Uber Canada has launched a new advertising campaign it says is meant to "correct the record" about the ride-share service in Toronto.
The campaign comes ahead of a city report due before council this spring, which will help city council determine whether a ride-share cap needs to be reinstated.
The ride-share cap issue has been contentious in Toronto since council unexpectedly voted in favour of the cap in October. At the time, Uber said a cap would hurt residents who rely on ride-share services and drivers who need additional sources of income during the affordability crisis. It threatened legal action in early December but ultimately withdrew it when council voted to rescind the cap.
In city council debates around the cap last fall, Mayor Olivia Chow said placing a limit on licences would boost earnings for app workers by cutting down on competition and help limit pollution from vehicles.
But Uber says there have been "misunderstandings" about its impact in the city. As part of its campaign, the company argues drivers earn a livable wage and that ride-shares have a low impact on traffic congestion. The campaign also highlights Uber's commitment to the environment and its push for drivers to switch to electric vehicles.
"We'd like to correct the record and share the facts about how we help support and connect riders, drivers and communities," Keerthana Rang, a spokesperson for Uber Canada, said in a news release.
Some advocates tell CBC Toronto the campaign is misleading, however.
Thorben Wieditz is one such advocate. Wieditz is an organizer and researcher with RideFair TO, an advocacy organization that represents multiple groups, including some ride-share and taxi drivers. RideFair TO supported the city's decision to introduce a cap.
"It's important to realize that Uber's ad campaign is really only here to prevent city council from taking control over the sector and Uber is really scared of that," Wieditz said.
Advocacy group says parts of campaign misleading
Rang said the company wanted to launch the campaign to combat "myths" she says were perpetuated by city council discussions.
One of the campaign's messages is that out of the 52,000 ride-share drivers with licences, only seven per cent of riders are on the road at "any given time," she said.
"[Uber] is a flexible earning opportunity. But when you're putting a cap on the number of drivers, this limits that," she said.
Thorben Wieditz, an organizer and researcher with RideFair TO, says Uber has launched its advertising campaign to fend off city regulations. (Darek Zdzienicki/CBC)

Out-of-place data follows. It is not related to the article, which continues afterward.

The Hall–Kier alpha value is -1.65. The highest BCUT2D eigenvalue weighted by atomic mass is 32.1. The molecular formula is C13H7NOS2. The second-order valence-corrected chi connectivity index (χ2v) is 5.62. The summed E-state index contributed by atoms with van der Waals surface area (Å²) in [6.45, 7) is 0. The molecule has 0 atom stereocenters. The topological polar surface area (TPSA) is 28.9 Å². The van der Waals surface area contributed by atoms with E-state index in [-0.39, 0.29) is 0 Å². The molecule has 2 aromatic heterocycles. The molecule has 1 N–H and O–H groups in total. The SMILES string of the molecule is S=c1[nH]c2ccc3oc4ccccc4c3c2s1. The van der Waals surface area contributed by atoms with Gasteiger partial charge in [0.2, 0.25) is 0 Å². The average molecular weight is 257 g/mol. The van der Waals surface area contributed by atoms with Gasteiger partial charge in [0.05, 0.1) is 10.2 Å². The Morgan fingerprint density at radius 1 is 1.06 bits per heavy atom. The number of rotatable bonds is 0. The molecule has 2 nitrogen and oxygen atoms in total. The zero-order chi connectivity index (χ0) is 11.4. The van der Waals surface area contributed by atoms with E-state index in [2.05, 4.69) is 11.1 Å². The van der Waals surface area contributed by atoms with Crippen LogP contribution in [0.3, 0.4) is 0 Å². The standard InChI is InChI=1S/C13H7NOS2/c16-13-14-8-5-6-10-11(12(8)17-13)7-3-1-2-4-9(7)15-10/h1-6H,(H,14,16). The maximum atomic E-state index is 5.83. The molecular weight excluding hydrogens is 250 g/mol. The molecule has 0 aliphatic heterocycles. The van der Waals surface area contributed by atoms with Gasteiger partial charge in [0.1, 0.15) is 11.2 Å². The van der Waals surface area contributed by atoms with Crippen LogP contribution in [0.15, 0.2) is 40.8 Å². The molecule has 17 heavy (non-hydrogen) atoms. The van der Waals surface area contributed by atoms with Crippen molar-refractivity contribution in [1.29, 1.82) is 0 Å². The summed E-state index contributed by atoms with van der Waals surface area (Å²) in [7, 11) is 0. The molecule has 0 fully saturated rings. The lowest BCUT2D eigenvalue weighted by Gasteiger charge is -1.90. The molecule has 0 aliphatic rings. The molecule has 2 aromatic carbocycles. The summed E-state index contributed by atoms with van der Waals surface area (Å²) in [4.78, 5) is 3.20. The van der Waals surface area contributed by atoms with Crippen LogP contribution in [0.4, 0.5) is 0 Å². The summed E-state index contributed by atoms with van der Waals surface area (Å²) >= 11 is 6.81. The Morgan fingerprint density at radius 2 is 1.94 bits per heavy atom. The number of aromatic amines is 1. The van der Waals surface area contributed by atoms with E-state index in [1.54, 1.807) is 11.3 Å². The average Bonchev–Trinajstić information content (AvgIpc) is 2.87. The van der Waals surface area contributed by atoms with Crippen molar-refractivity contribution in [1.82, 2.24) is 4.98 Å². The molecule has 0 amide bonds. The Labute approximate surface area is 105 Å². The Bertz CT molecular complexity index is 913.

The campaign also references city data suggesting only 3.3 per cent of Toronto's traffic is caused by ride-share. However, that statistic is taken from a city report published in November 2021 that showed in the city's core, about eight to 14 per cent of traffic was caused by ride-shares. The 3.3 per cent figure is for the city overall.
Picking the smaller figure to present is one reason why the campaign is misleading, said Wieditz.
Ming Hu, a professor of business operations and analytics at the University of Toronto, told CBC Toronto it's a fair point that not all 52,000 Uber drivers are on the road at the same time and says congestion cannot blamed solely on ride-sharing vehicles.
Debate over how much Uber drivers earn
But Wieditz says Uber's campaign statements around drivers' earnings also obfuscate how much they actually make.
As part of the campaign, the company says drivers' median earnings for "engaged time" in Toronto for November 2023 were $33.35 per hour.
That "engaged time" only refers to when Uber drivers have a rider in their car. It doesn't account for operation costs including gas and vehicle maintenance.
RideFair TO published a report in January 2023 that showed Toronto Uber drivers earn an average of $7.90 an hour after costs associated with using a personal vehicle are deducted from their wages. Excluding those maintenance costs, drivers earn about $20 per hour, without tips included, the report shows. RideFair also averaged out earnings across all hours drivers were working, including time looking for rides.
Hu agrees the earnings statements by Uber could be "misleading" because they only covers engaged time.
In statements to CBC Toronto, Uber said they support a guaranteed minimum wage standard and they've been advocating for "at least 120 per cent of the minimum wage during engaged time" as part of a proposal to provincial governments across Canada.
It also says it's been advocating for benefits for workers who complete an average of 20 hours of engaged time.
Coun. Josh Matlow told CBC Toronto council will make its decision on whether a cap is necessary based on what's presented in the report, he said.
The city said in a statement that it's aware of Uber's ad campaign and that staff will present a report to executive committee in February with "options to limit the number of vehicle-for-hire and private transportation company driver licences, including advice on whether it is appropriate to exempt zero emission vehicles.: